Mission Statement

Definition of Genre
Any institution—whether it is a government organization, non-profit, or for-profit—mobilizes a body of
people to achieve a specific set of goals. When formulated precisely into words, these goals become a
mission statement. The basic structure of a mission statement contains the following information:
WHO the organization is (e.g., name, type of agency)
WHAT it does
For WHOM it does these things (possibly defined by a community or geographical area)
HOW the WHAT is accomplished
Beyond simply communicating purpose, mission statements also express the motivation behind this
purpose. The principles that motivate and guide an organization’s actions ground its overall message and
as such are an important part of the mission statement.
Uses of the Mission Statement
The length of a mission statement often reflects how the organization hopes it will function. Some
organizations prefer to post a brief mission statement, of only one to two sentences in length, so it can be
more easily memorized and repeated. Other organizations use the mission statement as an opportunity to
articulate critical information about their purposes and goals to investors and the general public; these
statements may be a paragraph or a full page in length. Often, a short tagline or motto is written with
longer statements to summarize the mission in a succinct and catchy way. Regardless of length, a mission
statement should always work to inspire action. It should send a message to existing or prospective
supporters compelling them to buy, donate, vote, etc.
As a part of an organization’s outward presentation, the mission statement is an essential public relations
tool. It educates members of the community about the organization’s cause and serves as a beacon to
attract new people and resources. A for-profit business may find it difficult to attract investors if it lacks a
well-constructed mission statement. The IRS requires a clear statement of purpose before it grants tax
exemptions to non-profits.
In addition to communicating outwardly, a mission statement works reflexively to improve its
organization in a number of ways. Specifically, a strong mission statement can: create a sense of shared
meaning among coworkers; unify a body of people with diverse talents and opinions; clarify criteria for
new initiatives; set priorities for the use of limited resources; motivate staff, board members, or
volunteers; and strengthen an image or brand.
Questions to Ask When Brainstorming a Mission Statement
The following questions will help you think through the critical questions a mission statement may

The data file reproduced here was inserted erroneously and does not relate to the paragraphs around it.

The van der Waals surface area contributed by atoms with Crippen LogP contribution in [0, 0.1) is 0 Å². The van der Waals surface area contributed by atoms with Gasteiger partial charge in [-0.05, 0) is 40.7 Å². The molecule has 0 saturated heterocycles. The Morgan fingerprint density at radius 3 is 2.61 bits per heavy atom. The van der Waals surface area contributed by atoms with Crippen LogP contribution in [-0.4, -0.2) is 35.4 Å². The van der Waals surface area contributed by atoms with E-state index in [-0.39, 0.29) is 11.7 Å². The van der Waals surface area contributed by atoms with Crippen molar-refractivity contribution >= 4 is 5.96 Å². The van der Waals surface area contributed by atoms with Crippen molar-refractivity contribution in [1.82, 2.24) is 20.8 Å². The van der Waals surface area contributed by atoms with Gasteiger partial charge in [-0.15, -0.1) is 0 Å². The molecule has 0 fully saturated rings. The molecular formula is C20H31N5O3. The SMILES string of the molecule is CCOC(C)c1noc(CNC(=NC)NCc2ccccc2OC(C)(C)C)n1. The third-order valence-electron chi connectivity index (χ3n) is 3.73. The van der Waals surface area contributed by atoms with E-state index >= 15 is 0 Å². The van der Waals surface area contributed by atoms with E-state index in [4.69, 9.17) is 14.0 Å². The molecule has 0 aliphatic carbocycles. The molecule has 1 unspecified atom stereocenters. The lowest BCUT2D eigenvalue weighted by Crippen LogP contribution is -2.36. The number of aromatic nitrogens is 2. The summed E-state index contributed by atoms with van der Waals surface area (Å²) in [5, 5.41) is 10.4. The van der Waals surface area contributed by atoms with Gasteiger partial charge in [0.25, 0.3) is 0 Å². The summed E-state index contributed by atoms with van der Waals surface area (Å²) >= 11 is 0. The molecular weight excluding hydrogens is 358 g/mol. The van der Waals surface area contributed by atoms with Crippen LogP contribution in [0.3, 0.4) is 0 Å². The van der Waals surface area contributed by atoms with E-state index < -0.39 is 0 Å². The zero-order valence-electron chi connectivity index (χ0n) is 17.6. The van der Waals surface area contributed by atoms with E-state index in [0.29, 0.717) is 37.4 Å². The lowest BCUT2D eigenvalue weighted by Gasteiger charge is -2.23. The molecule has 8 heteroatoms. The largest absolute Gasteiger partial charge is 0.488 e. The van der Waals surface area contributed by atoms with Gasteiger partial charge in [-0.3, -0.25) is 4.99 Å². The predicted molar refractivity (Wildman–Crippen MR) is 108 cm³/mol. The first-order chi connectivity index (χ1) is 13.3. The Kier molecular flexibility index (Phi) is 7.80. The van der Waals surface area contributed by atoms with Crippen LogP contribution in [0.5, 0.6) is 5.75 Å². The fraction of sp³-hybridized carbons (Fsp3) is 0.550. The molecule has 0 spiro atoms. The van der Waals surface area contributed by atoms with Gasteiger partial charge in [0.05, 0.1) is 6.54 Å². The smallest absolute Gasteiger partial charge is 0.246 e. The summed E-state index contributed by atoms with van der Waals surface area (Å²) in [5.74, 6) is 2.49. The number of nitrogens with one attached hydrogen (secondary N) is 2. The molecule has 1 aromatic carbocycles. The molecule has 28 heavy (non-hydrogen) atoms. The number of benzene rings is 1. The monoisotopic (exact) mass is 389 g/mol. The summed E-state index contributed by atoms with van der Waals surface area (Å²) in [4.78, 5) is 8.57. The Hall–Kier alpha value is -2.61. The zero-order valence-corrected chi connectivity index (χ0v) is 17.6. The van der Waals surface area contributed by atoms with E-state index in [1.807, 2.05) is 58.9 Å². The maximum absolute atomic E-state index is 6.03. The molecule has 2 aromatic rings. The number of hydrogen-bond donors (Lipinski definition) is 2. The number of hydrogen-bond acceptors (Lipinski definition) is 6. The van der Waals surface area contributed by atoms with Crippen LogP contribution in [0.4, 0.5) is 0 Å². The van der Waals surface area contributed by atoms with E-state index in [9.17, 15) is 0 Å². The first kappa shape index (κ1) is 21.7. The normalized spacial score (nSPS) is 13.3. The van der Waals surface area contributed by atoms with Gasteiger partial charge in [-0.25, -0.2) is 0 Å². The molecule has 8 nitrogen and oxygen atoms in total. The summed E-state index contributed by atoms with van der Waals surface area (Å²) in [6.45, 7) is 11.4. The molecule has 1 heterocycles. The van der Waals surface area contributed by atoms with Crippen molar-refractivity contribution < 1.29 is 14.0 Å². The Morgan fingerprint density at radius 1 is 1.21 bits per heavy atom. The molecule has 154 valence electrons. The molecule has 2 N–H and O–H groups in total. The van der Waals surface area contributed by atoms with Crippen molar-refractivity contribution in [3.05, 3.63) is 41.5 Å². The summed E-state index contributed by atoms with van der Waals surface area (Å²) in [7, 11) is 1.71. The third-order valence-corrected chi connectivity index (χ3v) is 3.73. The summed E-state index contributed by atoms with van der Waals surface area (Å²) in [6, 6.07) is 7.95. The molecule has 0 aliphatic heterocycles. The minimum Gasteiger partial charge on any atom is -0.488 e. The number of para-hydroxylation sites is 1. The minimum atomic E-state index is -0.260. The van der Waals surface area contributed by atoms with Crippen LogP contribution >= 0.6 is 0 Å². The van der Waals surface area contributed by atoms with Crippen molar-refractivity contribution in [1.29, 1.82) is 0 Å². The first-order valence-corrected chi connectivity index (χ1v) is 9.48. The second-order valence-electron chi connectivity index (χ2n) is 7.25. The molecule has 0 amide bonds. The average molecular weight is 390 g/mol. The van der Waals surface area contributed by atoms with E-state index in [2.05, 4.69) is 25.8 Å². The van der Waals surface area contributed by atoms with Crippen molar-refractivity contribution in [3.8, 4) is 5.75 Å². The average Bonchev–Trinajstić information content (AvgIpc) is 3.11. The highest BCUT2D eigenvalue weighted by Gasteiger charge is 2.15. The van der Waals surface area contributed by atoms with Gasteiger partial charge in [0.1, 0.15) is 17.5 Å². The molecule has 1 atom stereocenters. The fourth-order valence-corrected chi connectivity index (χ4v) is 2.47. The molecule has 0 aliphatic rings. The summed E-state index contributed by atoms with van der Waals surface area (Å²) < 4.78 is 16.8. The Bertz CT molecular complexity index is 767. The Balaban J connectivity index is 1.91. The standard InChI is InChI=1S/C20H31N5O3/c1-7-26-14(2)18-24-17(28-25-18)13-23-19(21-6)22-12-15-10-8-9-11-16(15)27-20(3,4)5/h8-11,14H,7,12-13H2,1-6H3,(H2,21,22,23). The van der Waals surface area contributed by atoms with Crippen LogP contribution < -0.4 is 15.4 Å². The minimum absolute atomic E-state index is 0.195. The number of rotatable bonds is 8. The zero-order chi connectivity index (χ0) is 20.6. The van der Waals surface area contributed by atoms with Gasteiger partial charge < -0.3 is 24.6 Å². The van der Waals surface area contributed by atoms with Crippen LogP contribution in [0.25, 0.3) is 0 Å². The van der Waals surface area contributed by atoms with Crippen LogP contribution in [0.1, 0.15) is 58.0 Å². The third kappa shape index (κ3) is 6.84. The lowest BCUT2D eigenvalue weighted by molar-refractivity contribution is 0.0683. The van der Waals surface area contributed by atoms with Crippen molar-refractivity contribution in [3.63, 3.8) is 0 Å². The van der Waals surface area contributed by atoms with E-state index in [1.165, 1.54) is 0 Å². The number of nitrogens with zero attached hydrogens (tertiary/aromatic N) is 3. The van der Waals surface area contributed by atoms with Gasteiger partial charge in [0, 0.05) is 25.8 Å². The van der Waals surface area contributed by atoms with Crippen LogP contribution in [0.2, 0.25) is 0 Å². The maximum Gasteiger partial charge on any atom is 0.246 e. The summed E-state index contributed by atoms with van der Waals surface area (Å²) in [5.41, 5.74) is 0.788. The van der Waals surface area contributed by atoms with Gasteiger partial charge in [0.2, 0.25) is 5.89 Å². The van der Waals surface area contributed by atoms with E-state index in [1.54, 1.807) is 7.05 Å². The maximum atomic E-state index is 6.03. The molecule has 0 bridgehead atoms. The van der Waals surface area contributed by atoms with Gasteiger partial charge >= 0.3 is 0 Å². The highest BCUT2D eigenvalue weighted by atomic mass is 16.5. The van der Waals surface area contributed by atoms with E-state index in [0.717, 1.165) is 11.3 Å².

address; they will create a rich ground from which you can develop a more polished mission statement.
What are the underlying principles or beliefs guiding your organization? How will you put them
into practice? You can think of these principles as core “values” if it makes the question easier to
Is there a problem or condition you are trying to change? What is it?
What is the ultimate result of your work, product, or service? How is the world or community
going to be different because of it?
Who are the beneficiaries of your work, product, or services?
What makes your organization unique from other, similar organizations?
What would the world or community look like if your organization did not exist? While you don’t
want to wield threats or write a negative mission statement, this question can produce important
insights about the purpose of your work.
How are you going to accomplish your purpose? What specific activities will you DO to achieve
your end?
For what will this organization be remembered?
Should your mission statement be a paragraph long? Or, do you prefer to deliver a succinct yet
comprehensive message in one or two sentences?
Why did you join or start this organization?
Actions to Take to Begin the Writing Process
Identify your guiding principles. Thinking about the principles that guide your organization will
provide you with a more specific sense of purpose and direction.
Work together. Bring in as many perspectives from your community as possible. While meeting
in person is the best way to spark collaborative ideas, you can also send surveys or make phone
calls to your board, staff, and volunteers. Ask people what they think about your goal or what
they might need from your organization.
Treat the questions in the “Questions to Ask” section above as brainstorming prompts; be open to
intuitive responses and associations, and say “no” later. Keep track of what strikes you and your
colleagues as particularly powerful. If it is helpful, you can organize your responses in a chart
under the following columns: Who, What, for Whom, How, Why, and Where. The What, How,
and Why columns should burst with content!
Look at the mission statements of successful organizations you like or that share your goal.
Work slowly, and revise in stages. Allow enough time for each person involved to give feedback
on each stage of revisions.
Get outside perspectives from people unfamiliar with your organization (like a Writing Studio
tutor!) in order to identify and eliminate field-specific jargon.
Writing the Mission Statement
When talking about what your organization does, try to use strong action verbs that indicate
change (e.g., increase, decrease, prevent, eliminate, inspire).
Avoid the passive voice. Writing in the active voice is especially crucial in a mission statement.
Focus on the people you are serving rather than on the organization itself.
Emphasize outcomes and results.
Avoid using technical language, clichés, and generalizations.
If you have opted for a brief statement over a longer one, consider creating a mission package that
includes two additional documents: a Statement of Principles and a Vision Statement. For either
statement length, you should craft a tagline or motto that restates your mission statement or core
beliefs in a memorable way.
Other Useful Sources